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What’s your 2020 strategy?

Businesses have begun to talk more and more in recent years about the centrality of their 2020 strategy and where they hope to be on the technological spectrum within the next 5 years. Given the amazing progress we’ve seen in just the past several years through the emergence and confluence of mobile, cloud, and Big Data technologies, we might be excused for having rather high expectations about what to expect in the next five.




A 2020 business strategy is a guideline or set of benchmarks for how an organization keeps up with rapid technological growth and prepares for the digitization of work. For instance, your CIO and CEO might determine that your organization’s 2020 goal is to become best in class for customer service in your particular vertical. Or your business might become third in overall sales? Whatever the benchmark might be, the 2020 strategy is an opportunity for an organization to develop an internal assessment of where it is currently, where it wants to be, and what it has to do to get there.

It’s almost 2015 and these next 5 years are sure to be a fascinating, if not epic, time of technological change. Will your organization be ready? Here are a number of predictions and recommendations that smart business leaders should seriously consider if they want to stay competitive in the digital workforce.

IT in the cloud: Hardware will be a thing of the past and IT departments will exist in the cloud. To stay competitive, CIOs today need to start migrating their services to cloud storage while embracing the latest trends in IT automation and DevOps.

Smart robots and advanced automation: Rapid advances in cloud, mobile, and collaboration have created new possibilities in the realm of automation, and especially robotics. Telepresence robots have reached an inflection point as prices are dropping, making more options available for remote workers. 2015 may be the year that Amazon gains FAA approval for its drone delivery service called Air Prime. And now we’re also on the verge of driverless cars, which Nissan announced it will have on the roads by 2020.

Sensors will be everywhere: Internet of Things will become the next major disruption of the future internet. Early commercial applications like Fitbit and the Nest thermostat will seem miniscule compared to what emerges in the next 5 years. But these are the stepping stones, and CIOs will do well to get acquainted with the concept of ubiquitous computing now rather than later.




Wearables will become the new PCs: The announcement of Apple Watch in September has all eyes on early 2015 when the devices will become available for purchase. It’s a highly anticipated release and is expected to make the smartwatch a permanent fixture in our lives. The future internet will become harnessed to our bodies and personas in ways that we never imagined. Our eyes, ears, and other senses, as well as our arms and hands, will become extensions of our digital selves. In fact, some day they will say, “Remember the smartphone.” Yes, that’s right! The smartphone will go the way of the desktop and wearables will become our personal devices of choice.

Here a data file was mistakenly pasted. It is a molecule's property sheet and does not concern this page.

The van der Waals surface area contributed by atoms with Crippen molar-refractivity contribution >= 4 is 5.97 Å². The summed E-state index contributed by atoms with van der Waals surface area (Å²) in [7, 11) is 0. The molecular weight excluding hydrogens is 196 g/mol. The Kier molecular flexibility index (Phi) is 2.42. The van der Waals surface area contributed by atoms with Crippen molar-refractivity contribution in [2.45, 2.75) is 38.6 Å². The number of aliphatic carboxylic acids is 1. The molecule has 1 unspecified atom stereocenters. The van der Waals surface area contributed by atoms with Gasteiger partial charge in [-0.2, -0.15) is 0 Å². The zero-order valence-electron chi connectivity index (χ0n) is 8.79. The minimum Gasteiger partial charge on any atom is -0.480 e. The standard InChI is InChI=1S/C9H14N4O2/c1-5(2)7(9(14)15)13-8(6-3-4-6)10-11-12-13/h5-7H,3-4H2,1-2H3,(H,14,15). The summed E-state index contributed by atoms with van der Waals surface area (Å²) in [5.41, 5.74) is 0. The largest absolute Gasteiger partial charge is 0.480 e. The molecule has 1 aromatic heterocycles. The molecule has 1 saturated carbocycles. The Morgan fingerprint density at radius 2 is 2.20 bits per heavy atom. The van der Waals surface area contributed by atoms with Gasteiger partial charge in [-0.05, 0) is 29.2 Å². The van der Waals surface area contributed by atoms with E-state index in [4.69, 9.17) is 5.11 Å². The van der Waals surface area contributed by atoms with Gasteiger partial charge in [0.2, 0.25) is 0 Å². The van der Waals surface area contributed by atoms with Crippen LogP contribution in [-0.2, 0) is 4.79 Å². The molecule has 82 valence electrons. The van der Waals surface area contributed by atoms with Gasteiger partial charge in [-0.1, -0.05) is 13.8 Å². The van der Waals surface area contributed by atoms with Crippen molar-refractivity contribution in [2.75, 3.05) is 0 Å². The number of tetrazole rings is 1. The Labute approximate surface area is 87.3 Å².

Smart machines will become commonplace: Artificial intelligence will advance to the point that many jobs we take for granted today will become outsourced. Speech recognition systems will develop to the point where a robot can answer the phone and provide tech support with a digital voice that sounds strikingly similar to a human voice. Major disruptions in the workforce will mean that CIOs will become more focused on managing machines than people.




2020 will be here sooner than you think! For some companies it’s just another year. But for organizations that are innovative and forward-thinking, 2020 represents a benchmark that guides and directs new strategies and development goals. Business leaders who want to stay ahead of their competition and get a jump-start on the latest emerging and disruptive trends will do well to start implementing a set of 2020 strategies and guidelines today.


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About Jeffrey Walker

Jeff is a business development consultant who specializes in helping businesses grow through technology innovations and solutions. He holds multiple master’s degrees from institutions such as Andrews University and Columbia University, and leverages this background towards empowering people in today’s digital world. He currently works as a research specialist for a Fortune 100 firm in Boston. When not writing on the latest technology trends, Jeff runs a robotics startup called virtupresence.com, along with oversight and leadership of startuplabs.co - an emerging market assistance company that helps businesses grow through innovation.